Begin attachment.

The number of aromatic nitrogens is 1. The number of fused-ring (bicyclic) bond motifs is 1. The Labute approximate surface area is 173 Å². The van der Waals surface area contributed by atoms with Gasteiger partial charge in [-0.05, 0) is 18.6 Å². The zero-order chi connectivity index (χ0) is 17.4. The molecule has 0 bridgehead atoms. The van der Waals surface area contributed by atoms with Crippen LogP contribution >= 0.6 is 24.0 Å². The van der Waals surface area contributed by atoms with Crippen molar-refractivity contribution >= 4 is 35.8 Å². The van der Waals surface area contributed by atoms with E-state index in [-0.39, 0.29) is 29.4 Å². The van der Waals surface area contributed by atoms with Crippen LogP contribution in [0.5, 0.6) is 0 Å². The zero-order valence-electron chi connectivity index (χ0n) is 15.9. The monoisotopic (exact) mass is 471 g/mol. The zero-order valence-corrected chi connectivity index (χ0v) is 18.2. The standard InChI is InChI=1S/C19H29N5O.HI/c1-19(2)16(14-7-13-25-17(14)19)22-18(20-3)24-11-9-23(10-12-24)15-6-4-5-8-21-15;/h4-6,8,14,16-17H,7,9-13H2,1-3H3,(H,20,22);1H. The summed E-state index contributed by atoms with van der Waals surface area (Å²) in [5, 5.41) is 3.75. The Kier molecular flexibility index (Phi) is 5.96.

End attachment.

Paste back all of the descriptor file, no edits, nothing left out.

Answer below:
The number of aromatic nitrogens is 1. The number of fused-ring (bicyclic) bond motifs is 1. The Labute approximate surface area is 173 Å². The van der Waals surface area contributed by atoms with Gasteiger partial charge in [-0.05, 0) is 18.6 Å². The zero-order chi connectivity index (χ0) is 17.4. The molecule has 0 bridgehead atoms. The van der Waals surface area contributed by atoms with Crippen LogP contribution >= 0.6 is 24.0 Å². The van der Waals surface area contributed by atoms with Crippen molar-refractivity contribution >= 4 is 35.8 Å². The van der Waals surface area contributed by atoms with E-state index in [-0.39, 0.29) is 29.4 Å². The van der Waals surface area contributed by atoms with Crippen LogP contribution in [0.5, 0.6) is 0 Å². The zero-order valence-electron chi connectivity index (χ0n) is 15.9. The monoisotopic (exact) mass is 471 g/mol. The zero-order valence-corrected chi connectivity index (χ0v) is 18.2. The standard InChI is InChI=1S/C19H29N5O.HI/c1-19(2)16(14-7-13-25-17(14)19)22-18(20-3)24-11-9-23(10-12-24)15-6-4-5-8-21-15;/h4-6,8,14,16-17H,7,9-13H2,1-3H3,(H,20,22);1H. The summed E-state index contributed by atoms with van der Waals surface area (Å²) in [5, 5.41) is 3.75. The Kier molecular flexibility index (Phi) is 5.96.